September 14-A, 2022

Chinese Elm Oil Paint Rendered — Neighborhood Park, Charlotte, North Carolina
Enlightenment is a function
of realization.
Realization is a function of reflection.
Reflection is not thinking
but wandering/wondering/looking/listening
without motive or attachment,
with no interest in gain or advancement,
success or achievement.
Without any sense of engagement
in the process or the outcome.

Just wandering for the sake of wandering.
Playing, we might say, with our mind.

When we are at-one with the moment,
open to the moment,
seeing/hearing the moment,
without seeking advantage or reward,
we "see" things,
grasp things,
comprehend things,
sense things,
feel things,
know things
beyond reason and logic.

We have a grasp of pace and timing
that cannot be explained,
but find ourselves automatically,
responding to the moment
with a response, a remark,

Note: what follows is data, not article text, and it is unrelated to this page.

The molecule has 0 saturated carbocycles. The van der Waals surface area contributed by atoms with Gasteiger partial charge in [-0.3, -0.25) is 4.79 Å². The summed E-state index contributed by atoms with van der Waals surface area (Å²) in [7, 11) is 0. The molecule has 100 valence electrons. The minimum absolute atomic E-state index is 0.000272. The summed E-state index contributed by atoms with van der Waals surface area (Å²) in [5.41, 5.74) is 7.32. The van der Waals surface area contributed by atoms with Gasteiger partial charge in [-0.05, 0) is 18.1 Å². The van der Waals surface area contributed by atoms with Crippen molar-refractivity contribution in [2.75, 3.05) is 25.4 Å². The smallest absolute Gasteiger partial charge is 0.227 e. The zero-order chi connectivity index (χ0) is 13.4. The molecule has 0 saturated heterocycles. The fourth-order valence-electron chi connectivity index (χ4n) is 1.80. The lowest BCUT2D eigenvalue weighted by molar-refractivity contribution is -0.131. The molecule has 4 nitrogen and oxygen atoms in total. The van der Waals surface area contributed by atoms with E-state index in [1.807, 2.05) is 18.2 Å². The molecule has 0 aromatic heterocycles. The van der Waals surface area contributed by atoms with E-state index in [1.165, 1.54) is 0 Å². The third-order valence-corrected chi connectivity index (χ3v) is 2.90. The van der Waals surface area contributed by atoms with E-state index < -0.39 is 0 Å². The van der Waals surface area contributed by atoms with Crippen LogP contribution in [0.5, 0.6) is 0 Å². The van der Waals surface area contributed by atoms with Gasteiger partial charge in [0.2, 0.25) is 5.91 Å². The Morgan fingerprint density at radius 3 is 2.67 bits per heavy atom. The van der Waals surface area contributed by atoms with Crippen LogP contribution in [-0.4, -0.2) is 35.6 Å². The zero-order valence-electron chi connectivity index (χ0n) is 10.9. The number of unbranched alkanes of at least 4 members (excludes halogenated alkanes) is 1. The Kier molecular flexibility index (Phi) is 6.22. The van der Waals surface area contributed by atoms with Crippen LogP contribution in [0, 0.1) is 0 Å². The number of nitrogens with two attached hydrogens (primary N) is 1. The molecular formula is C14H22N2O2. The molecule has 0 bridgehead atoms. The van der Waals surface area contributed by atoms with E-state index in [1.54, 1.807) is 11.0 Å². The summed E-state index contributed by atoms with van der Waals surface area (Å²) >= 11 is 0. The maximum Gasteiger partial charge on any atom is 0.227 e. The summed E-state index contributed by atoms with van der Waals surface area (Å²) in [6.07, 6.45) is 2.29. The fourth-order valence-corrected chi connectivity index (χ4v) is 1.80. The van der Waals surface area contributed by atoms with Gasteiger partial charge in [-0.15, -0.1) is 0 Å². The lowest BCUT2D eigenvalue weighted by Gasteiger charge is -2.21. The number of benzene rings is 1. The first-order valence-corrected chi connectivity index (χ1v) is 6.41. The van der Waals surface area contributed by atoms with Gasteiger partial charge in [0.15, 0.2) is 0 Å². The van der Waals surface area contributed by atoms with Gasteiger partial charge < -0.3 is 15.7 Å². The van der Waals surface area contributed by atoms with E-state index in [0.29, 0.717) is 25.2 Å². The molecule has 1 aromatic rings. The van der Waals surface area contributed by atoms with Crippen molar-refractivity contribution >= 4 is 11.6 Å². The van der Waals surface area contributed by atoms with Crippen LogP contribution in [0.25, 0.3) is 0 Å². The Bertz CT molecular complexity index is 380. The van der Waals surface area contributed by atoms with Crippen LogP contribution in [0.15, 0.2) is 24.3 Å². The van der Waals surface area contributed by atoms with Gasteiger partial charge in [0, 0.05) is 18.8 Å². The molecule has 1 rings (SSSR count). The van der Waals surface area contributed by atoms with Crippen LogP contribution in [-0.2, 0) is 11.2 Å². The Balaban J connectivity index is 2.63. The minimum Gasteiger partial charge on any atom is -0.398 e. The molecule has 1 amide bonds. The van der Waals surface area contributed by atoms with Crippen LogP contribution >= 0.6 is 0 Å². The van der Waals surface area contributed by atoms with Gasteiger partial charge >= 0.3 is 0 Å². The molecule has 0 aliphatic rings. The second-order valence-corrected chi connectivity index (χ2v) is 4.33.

that is exactly what is called for,
when, where and how it is called for.

We are "psychic" beyond belief.

It is a function of being one with the moment,
of seeing/hearing/knowing what's what
and what needs to be done about it,
and we fit hand-in-glove
with the situation as it is developing,
as though we are being choreographed "from beyond."

This seeing/being/doing is a form of enlightenment,
and it disappears the moment we become aware of it
and begin to think about it.

Thinking nullifies being.
We cannot be by thinking about being.
Being is the by-product of wandering/wondering,

When thinking crashes the party,
the party is over.

Thinking is the raw opposite of enlightenment.
We cannot think our way into illumination.
We can only wander/wonder/play our way there.

Photography works that way as well.


Published by jimwdollar

I'm retired, and still finding my way--but now, I don't have to pretend that I know what I'm doing. I retired after 40.5 years as a minister in the Presbyterian Church USA, serving churches in Louisiana, Mississippi and North Carolina. I graduated from Austin Presbyterian Theological Seminary, in Austin, Texas, and Northwestern State University in Natchitoches, Louisiana. My wife, Judy, and I have three daughters and five granddaughters within about twenty minutes from where we live--and are enjoying our retirement as much as we have ever enjoyed anything.

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